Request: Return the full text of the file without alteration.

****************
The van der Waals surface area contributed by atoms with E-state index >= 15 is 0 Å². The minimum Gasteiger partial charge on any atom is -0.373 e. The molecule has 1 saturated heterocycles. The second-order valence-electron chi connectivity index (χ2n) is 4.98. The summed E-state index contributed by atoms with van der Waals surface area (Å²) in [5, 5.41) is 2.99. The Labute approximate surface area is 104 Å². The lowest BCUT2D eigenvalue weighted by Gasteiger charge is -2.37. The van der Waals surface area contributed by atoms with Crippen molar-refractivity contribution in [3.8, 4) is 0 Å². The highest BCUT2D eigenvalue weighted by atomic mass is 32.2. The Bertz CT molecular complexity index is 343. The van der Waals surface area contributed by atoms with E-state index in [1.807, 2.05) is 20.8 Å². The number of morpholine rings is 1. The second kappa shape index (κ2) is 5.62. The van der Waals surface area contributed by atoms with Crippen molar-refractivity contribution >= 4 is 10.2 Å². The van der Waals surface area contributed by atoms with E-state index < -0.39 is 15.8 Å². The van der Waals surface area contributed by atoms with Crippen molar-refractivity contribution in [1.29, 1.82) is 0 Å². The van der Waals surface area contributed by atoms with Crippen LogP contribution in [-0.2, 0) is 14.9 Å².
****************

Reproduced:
The van der Waals surface area contributed by atoms with E-state index >= 15 is 0 Å². The minimum Gasteiger partial charge on any atom is -0.373 e. The molecule has 1 saturated heterocycles. The second-order valence-electron chi connectivity index (χ2n) is 4.98. The summed E-state index contributed by atoms with van der Waals surface area (Å²) in [5, 5.41) is 2.99. The Labute approximate surface area is 104 Å². The lowest BCUT2D eigenvalue weighted by Gasteiger charge is -2.37. The van der Waals surface area contributed by atoms with Crippen molar-refractivity contribution in [3.8, 4) is 0 Å². The highest BCUT2D eigenvalue weighted by atomic mass is 32.2. The Bertz CT molecular complexity index is 343. The van der Waals surface area contributed by atoms with E-state index in [1.807, 2.05) is 20.8 Å². The number of morpholine rings is 1. The second kappa shape index (κ2) is 5.62. The van der Waals surface area contributed by atoms with Crippen molar-refractivity contribution >= 4 is 10.2 Å². The van der Waals surface area contributed by atoms with E-state index < -0.39 is 15.8 Å². The van der Waals surface area contributed by atoms with Crippen molar-refractivity contribution in [1.29, 1.82) is 0 Å². The van der Waals surface area contributed by atoms with Crippen LogP contribution in [-0.2, 0) is 14.9 Å².